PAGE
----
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Guest danax
Do you know what year the open kitchen concept began to be put into new homes?  My home built in the fifties has a relatively closed kitchen.  Could this have been the beginning of the concept?  The reason I ask is because there are two open doorways (no doors) that lead to the living room area.  Also I know of other homes in the area that are slightly open, but not to the degree they are today.

I'm thinking the true open kitchen where the dining room is virtually in the same space without any barriers came about in the 80s. I lived in a house built in '78 that had a separtate kitchen and a tiny dining room.

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This is somewhat of a guess on my part, but I believe it started in the 70s, around the time that the oil boom started rempant tract home development. My parents home, built in 1976, has an attached kitchen/breakfast area, open to the den. Many other homes in the neighborhood are similar.

However, ranch homes may have started the trend. Any ranch afficionados have any thoughts on this subject?

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I just noticed this thread, and you know what, as one of her neighbors, I'm going to do what I can to at least make sure she builds something that fits the feel of the "hood". What can I do........hmmmm, gonna have to think on it.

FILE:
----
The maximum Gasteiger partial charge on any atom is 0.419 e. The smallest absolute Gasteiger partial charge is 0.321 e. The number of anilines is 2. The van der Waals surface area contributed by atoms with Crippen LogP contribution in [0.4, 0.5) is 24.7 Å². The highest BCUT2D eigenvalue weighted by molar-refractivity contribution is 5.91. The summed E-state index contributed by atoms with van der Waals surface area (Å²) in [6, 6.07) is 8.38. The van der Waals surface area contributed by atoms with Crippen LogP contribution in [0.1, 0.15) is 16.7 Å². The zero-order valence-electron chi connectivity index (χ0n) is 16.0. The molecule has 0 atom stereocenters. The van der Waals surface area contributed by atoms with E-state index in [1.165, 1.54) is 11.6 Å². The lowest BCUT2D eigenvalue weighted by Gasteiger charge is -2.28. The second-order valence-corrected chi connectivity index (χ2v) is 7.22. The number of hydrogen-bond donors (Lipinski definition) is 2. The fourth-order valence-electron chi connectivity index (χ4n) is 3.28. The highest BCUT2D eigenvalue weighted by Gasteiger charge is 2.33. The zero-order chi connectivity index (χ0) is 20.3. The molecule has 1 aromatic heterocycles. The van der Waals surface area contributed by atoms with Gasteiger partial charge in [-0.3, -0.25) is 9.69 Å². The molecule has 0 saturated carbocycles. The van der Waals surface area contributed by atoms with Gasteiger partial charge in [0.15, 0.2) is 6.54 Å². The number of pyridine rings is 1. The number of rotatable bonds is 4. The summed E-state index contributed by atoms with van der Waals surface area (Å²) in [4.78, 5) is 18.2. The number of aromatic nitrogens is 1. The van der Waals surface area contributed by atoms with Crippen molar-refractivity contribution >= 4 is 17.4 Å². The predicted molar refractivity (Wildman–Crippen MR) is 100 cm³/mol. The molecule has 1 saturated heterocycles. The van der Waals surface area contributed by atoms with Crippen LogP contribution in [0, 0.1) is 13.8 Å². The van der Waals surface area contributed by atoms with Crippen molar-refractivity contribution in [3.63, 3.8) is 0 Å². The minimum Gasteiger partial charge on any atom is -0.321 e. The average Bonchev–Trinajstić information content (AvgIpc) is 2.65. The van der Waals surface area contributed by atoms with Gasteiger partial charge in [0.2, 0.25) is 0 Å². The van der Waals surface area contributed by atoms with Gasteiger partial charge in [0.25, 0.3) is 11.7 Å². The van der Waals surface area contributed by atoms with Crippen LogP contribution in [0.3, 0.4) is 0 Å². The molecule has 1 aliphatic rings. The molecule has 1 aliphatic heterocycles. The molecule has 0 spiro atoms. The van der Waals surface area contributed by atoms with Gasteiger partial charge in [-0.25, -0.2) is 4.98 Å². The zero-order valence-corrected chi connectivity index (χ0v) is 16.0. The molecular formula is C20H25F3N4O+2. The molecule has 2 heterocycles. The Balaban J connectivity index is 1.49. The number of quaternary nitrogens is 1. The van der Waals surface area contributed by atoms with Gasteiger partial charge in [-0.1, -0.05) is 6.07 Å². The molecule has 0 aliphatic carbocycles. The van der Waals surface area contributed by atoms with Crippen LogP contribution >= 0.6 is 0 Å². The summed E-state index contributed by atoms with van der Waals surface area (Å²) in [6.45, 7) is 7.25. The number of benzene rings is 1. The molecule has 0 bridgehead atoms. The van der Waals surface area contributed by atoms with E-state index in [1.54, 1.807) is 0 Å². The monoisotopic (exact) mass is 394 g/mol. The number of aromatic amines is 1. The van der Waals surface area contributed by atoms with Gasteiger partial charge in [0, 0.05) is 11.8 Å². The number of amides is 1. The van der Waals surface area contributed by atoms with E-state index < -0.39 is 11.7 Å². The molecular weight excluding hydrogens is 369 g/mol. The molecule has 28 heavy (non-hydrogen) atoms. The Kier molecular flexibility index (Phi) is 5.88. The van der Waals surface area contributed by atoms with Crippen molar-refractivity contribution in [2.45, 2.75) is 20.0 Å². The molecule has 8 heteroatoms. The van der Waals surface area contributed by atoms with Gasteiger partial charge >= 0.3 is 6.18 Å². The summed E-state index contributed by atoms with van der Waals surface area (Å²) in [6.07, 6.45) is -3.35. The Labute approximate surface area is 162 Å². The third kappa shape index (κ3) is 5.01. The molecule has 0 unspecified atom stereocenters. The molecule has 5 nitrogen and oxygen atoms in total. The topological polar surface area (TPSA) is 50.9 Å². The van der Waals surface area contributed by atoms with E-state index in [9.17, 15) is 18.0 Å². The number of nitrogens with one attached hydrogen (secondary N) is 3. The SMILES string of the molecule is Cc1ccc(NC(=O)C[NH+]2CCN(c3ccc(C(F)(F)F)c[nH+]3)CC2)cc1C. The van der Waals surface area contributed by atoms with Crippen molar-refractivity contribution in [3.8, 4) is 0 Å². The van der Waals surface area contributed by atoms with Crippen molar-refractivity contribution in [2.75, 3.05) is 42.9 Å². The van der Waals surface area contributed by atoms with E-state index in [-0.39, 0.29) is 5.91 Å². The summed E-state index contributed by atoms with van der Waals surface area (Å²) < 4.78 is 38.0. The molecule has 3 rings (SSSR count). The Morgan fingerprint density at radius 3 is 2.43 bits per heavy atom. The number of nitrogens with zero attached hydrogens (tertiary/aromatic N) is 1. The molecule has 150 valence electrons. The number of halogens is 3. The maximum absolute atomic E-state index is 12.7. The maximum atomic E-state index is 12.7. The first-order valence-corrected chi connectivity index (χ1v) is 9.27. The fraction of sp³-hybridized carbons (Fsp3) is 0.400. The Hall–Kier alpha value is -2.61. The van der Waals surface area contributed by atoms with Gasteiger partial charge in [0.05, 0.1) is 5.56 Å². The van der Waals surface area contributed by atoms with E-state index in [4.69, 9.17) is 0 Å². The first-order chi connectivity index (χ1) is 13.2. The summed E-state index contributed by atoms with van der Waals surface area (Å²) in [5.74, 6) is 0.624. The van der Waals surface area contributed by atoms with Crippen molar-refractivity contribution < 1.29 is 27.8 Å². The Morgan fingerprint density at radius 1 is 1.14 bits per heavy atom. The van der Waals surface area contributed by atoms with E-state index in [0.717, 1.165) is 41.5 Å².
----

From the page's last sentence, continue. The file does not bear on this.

I adore the 6th ward, I may have to leave it very soon and it makes me so sad, yet, it makes me sadder still to see morons like this come in and ruin history. These homes are 100+ years old, there are VERY FEW homes in Houston that old. If she wants to build a gargantuan modern thing, fine! Just do it over in Rice Military, or Midtown or somewhere else where the original charm has already been clobbered.

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GoAtomic, don't forget the tremendous impact air conditioning had on housing design in Houston and much of the south. You can't have an open kitchen plan in Houston without it. Even in the 50's, many middle-class homes still did not have air conditioning, which is why the kitchens were still closed off to the rest of the house. My late 40's bungalo in Shady Acres is nothing but a series of comparments, with the kitchen tucked away in the back corner seperated by a door to the dining room, which was separated from the bedroom hallway with another door. The only open areas are between the living and dining room, separated by an archway.

Heck, I just described half the homes built in Houston in the 1st half of the 20th century.

So, the 'two doorways to the living area' probably had as much to do with comfort as structural considerations.